Game Design Theory Level 4 – Advanced Game Mechanics and HUD / GUI Elements

Games with Game-Over Conditions


Not all games are trying to push the player to a game-over condition through victory conditions. Some games will even practically go on forever if the player achieves perfection in achieving victory conditions. In these games, the design goals are to create game-over conditions. Most of the classic arcade games of the 1980s used this type of mechanic. For example, in the arcade game Asteroids, victory conditions were fulfilled by surviving the level, but the game did not end. A new wave of asteroids was always ready to begin the challenge again. For games like this, the game-over condition is more important. Players will typically only have a certain number of mistakes they can make before the game ends. If the gameplay was fun and engaging, they will not care that the goals of the game are repetitive; they will want to play again and improve their skill level.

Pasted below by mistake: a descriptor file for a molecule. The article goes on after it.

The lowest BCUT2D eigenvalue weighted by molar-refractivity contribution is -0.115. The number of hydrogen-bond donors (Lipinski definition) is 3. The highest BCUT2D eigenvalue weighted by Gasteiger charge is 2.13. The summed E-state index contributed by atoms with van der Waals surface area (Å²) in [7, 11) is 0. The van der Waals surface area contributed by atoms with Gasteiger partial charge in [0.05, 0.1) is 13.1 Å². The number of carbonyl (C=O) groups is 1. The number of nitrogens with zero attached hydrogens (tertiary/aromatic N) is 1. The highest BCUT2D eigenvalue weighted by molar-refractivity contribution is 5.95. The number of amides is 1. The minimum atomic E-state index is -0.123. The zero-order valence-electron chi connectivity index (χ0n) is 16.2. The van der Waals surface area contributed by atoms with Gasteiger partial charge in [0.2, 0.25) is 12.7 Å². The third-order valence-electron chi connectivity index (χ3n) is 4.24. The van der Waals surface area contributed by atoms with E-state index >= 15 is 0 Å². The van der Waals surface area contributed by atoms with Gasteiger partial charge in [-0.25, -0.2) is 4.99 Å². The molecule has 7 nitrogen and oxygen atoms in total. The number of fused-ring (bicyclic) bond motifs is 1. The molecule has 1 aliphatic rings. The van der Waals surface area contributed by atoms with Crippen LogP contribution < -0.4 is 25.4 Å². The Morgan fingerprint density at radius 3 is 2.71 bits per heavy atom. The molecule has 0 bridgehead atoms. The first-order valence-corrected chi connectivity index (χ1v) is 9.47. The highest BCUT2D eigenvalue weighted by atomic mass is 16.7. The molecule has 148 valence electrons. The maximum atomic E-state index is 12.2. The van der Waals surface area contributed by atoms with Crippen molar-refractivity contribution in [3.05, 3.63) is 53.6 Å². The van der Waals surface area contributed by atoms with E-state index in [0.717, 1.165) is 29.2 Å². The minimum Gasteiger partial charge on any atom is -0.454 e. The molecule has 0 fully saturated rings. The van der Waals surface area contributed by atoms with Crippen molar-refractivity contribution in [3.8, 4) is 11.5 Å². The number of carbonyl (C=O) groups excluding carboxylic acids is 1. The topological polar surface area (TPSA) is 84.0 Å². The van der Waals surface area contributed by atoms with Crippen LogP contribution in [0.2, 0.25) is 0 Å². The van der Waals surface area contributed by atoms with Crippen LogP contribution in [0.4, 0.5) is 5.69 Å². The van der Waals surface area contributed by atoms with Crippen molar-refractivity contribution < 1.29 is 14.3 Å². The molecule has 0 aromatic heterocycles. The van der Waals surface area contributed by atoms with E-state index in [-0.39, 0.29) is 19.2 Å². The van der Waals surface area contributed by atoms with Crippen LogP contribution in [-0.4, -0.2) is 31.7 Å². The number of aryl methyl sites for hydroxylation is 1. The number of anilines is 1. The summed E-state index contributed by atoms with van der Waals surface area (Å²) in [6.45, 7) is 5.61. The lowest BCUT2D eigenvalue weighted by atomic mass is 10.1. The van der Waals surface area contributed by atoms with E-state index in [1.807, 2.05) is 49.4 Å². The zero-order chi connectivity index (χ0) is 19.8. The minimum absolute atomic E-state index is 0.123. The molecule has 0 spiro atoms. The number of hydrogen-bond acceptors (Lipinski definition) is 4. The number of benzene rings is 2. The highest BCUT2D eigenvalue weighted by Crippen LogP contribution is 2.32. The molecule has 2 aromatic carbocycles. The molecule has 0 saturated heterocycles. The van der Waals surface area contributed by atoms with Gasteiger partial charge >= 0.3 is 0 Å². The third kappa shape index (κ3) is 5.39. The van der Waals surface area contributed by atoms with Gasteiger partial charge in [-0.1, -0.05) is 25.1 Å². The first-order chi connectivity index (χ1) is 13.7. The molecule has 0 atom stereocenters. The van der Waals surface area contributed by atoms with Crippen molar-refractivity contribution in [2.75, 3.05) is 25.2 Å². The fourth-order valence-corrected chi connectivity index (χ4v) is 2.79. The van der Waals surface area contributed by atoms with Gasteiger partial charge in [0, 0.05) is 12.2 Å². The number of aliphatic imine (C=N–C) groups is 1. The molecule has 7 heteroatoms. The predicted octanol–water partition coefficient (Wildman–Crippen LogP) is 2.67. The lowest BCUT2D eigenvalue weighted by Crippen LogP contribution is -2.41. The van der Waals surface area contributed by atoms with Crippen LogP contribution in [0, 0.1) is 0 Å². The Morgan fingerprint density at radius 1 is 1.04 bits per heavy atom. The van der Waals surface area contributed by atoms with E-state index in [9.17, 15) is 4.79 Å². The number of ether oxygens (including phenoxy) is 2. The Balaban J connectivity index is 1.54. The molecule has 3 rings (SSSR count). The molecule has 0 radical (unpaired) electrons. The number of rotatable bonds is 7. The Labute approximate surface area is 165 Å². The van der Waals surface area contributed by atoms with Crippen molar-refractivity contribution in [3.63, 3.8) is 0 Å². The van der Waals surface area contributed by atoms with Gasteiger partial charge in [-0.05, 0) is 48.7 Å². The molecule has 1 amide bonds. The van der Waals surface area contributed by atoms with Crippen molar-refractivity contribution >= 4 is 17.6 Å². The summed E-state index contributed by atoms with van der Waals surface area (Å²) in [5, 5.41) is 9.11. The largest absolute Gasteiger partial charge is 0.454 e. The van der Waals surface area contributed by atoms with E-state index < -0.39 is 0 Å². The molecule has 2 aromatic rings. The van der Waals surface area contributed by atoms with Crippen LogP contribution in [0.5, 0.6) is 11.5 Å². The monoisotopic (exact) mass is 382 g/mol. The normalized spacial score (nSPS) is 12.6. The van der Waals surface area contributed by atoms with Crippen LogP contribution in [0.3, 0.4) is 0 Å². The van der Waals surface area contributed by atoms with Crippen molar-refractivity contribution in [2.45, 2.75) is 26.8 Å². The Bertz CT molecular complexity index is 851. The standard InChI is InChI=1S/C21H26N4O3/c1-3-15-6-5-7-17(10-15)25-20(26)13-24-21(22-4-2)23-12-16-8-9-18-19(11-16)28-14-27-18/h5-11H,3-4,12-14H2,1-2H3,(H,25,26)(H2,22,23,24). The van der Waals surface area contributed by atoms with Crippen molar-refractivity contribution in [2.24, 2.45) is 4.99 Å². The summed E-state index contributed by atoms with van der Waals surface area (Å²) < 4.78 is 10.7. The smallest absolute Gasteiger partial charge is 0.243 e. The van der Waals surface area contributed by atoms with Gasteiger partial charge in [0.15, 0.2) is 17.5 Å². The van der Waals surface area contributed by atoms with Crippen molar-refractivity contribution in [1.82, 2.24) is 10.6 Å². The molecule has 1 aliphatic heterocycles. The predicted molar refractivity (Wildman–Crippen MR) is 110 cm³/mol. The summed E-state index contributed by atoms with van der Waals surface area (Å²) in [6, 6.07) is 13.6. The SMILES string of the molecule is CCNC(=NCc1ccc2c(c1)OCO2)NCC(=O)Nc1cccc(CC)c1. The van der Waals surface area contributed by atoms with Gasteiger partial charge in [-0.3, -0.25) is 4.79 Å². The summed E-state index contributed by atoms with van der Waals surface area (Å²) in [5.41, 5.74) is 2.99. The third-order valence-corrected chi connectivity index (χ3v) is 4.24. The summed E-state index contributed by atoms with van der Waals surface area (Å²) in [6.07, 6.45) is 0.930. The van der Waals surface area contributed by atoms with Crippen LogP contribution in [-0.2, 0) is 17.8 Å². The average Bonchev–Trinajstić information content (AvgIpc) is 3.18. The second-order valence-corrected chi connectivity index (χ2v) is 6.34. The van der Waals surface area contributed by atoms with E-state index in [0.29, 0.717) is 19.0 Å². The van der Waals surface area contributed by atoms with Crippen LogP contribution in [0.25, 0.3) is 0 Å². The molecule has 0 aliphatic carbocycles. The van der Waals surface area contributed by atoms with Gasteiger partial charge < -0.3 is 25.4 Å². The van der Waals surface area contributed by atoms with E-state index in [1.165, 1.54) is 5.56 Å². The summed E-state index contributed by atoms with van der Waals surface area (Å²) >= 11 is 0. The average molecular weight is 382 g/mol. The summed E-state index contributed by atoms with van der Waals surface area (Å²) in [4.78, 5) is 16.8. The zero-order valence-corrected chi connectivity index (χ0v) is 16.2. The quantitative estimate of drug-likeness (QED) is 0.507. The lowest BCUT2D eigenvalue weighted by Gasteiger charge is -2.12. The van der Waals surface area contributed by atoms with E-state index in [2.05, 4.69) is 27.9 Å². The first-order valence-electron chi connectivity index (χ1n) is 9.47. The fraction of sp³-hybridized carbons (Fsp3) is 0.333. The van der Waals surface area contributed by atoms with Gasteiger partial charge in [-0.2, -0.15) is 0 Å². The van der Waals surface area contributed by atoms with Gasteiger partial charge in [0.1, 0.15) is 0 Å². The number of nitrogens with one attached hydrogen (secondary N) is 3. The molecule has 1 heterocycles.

The Never Ending Story



Some games want none of those pesky victory conditions or game-over conditions. For some games, the experience of the game is about exploration, growth and socialization. Social media games often fall under this category. Many games are built around the concept of creating an ever growing and improving “theme park” of some kind: farm, carnival, zoo, etc. They don’t have defined victory conditions because there is no real winner or loser – only degrees of prosperity. In addition, there is no game-over mechanic threatening to end the game if the player makes a misstep.


Sometimes this mechanic is blurred for the sake of emergence. For example, in World of Warcraft, players do have victory conditions that feel like achievements and allow for character growth, but the threats do not actually ever create a game-over condition. The player is merely inconvenienced (or otherwise penalized) and then allowed to continue playing.